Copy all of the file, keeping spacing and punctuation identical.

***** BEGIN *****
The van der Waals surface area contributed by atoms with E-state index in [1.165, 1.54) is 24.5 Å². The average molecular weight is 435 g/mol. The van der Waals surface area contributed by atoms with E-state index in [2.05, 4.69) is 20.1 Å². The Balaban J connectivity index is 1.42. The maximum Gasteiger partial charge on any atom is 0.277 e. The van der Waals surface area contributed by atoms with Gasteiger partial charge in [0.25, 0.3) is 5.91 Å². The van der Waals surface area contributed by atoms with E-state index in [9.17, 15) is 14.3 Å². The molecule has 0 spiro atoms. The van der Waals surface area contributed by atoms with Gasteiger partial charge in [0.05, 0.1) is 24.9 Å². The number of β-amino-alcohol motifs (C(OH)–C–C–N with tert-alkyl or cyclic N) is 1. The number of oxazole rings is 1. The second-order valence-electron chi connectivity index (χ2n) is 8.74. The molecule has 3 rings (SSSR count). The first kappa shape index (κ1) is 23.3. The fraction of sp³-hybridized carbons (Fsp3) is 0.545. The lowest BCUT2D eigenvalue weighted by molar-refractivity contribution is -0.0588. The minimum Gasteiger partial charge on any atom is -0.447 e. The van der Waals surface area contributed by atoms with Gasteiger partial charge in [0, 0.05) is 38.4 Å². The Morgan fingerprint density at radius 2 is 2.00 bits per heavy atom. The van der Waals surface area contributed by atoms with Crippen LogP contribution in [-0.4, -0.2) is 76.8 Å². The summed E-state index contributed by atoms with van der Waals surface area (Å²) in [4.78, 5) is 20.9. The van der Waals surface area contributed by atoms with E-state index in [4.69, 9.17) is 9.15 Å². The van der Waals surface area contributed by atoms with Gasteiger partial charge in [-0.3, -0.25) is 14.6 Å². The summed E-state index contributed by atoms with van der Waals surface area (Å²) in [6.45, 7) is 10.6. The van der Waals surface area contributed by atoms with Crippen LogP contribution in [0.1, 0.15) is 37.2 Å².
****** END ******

The van der Waals surface area contributed by atoms with E-state index in [1.165, 1.54) is 24.5 Å². The average molecular weight is 435 g/mol. The van der Waals surface area contributed by atoms with E-state index in [2.05, 4.69) is 20.1 Å². The Balaban J connectivity index is 1.42. The maximum Gasteiger partial charge on any atom is 0.277 e. The van der Waals surface area contributed by atoms with Gasteiger partial charge in [0.25, 0.3) is 5.91 Å². The van der Waals surface area contributed by atoms with E-state index in [9.17, 15) is 14.3 Å². The molecule has 0 spiro atoms. The van der Waals surface area contributed by atoms with Gasteiger partial charge in [0.05, 0.1) is 24.9 Å². The number of β-amino-alcohol motifs (C(OH)–C–C–N with tert-alkyl or cyclic N) is 1. The number of oxazole rings is 1. The second-order valence-electron chi connectivity index (χ2n) is 8.74. The molecule has 3 rings (SSSR count). The first kappa shape index (κ1) is 23.3. The fraction of sp³-hybridized carbons (Fsp3) is 0.545. The lowest BCUT2D eigenvalue weighted by molar-refractivity contribution is -0.0588. The minimum Gasteiger partial charge on any atom is -0.447 e. The van der Waals surface area contributed by atoms with Gasteiger partial charge in [0, 0.05) is 38.4 Å². The Morgan fingerprint density at radius 2 is 2.00 bits per heavy atom. The van der Waals surface area contributed by atoms with Crippen LogP contribution in [-0.4, -0.2) is 76.8 Å². The summed E-state index contributed by atoms with van der Waals surface area (Å²) in [4.78, 5) is 20.9. The van der Waals surface area contributed by atoms with E-state index in [4.69, 9.17) is 9.15 Å². The van der Waals surface area contributed by atoms with Gasteiger partial charge in [-0.3, -0.25) is 14.6 Å². The summed E-state index contributed by atoms with van der Waals surface area (Å²) in [6.45, 7) is 10.6. The van der Waals surface area contributed by atoms with Crippen LogP contribution in [0.1, 0.15) is 37.2 Å².